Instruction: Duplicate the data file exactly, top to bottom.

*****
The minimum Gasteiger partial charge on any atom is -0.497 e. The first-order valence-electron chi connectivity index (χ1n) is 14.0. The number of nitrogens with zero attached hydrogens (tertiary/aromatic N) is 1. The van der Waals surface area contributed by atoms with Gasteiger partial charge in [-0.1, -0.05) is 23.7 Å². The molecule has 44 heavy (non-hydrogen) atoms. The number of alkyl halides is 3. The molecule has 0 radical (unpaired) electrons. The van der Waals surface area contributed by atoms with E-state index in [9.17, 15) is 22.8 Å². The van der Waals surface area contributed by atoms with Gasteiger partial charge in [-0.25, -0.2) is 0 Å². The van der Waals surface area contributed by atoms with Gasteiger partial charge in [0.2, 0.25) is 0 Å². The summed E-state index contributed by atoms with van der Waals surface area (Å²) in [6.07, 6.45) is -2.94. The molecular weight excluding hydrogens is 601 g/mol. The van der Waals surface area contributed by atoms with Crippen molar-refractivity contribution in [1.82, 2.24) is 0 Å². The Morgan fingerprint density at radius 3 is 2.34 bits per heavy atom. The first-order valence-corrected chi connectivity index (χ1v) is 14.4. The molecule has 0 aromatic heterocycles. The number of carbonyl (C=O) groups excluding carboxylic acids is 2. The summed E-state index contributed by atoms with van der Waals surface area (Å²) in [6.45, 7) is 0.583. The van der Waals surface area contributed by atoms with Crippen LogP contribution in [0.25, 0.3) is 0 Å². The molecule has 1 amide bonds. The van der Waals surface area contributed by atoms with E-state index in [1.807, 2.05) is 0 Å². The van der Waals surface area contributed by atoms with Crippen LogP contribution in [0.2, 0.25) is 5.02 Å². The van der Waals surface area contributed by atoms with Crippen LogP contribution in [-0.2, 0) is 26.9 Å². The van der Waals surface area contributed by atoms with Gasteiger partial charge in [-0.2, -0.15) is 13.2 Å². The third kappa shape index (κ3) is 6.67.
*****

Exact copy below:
The minimum Gasteiger partial charge on any atom is -0.497 e. The first-order valence-electron chi connectivity index (χ1n) is 14.0. The number of nitrogens with zero attached hydrogens (tertiary/aromatic N) is 1. The van der Waals surface area contributed by atoms with Gasteiger partial charge in [-0.1, -0.05) is 23.7 Å². The molecule has 44 heavy (non-hydrogen) atoms. The number of alkyl halides is 3. The molecule has 0 radical (unpaired) electrons. The van der Waals surface area contributed by atoms with E-state index in [9.17, 15) is 22.8 Å². The van der Waals surface area contributed by atoms with Gasteiger partial charge in [-0.25, -0.2) is 0 Å². The van der Waals surface area contributed by atoms with Gasteiger partial charge in [0.2, 0.25) is 0 Å². The summed E-state index contributed by atoms with van der Waals surface area (Å²) in [6.07, 6.45) is -2.94. The molecular weight excluding hydrogens is 601 g/mol. The van der Waals surface area contributed by atoms with Crippen molar-refractivity contribution in [1.82, 2.24) is 0 Å². The Morgan fingerprint density at radius 3 is 2.34 bits per heavy atom. The first-order valence-corrected chi connectivity index (χ1v) is 14.4. The molecule has 0 aromatic heterocycles. The number of carbonyl (C=O) groups excluding carboxylic acids is 2. The summed E-state index contributed by atoms with van der Waals surface area (Å²) in [6.45, 7) is 0.583. The van der Waals surface area contributed by atoms with Crippen LogP contribution in [0.25, 0.3) is 0 Å². The molecule has 1 amide bonds. The van der Waals surface area contributed by atoms with E-state index in [1.807, 2.05) is 0 Å². The van der Waals surface area contributed by atoms with Crippen LogP contribution in [0.2, 0.25) is 5.02 Å². The van der Waals surface area contributed by atoms with Crippen LogP contribution in [-0.2, 0) is 26.9 Å². The van der Waals surface area contributed by atoms with Gasteiger partial charge in [-0.2, -0.15) is 13.2 Å². The third kappa shape index (κ3) is 6.67.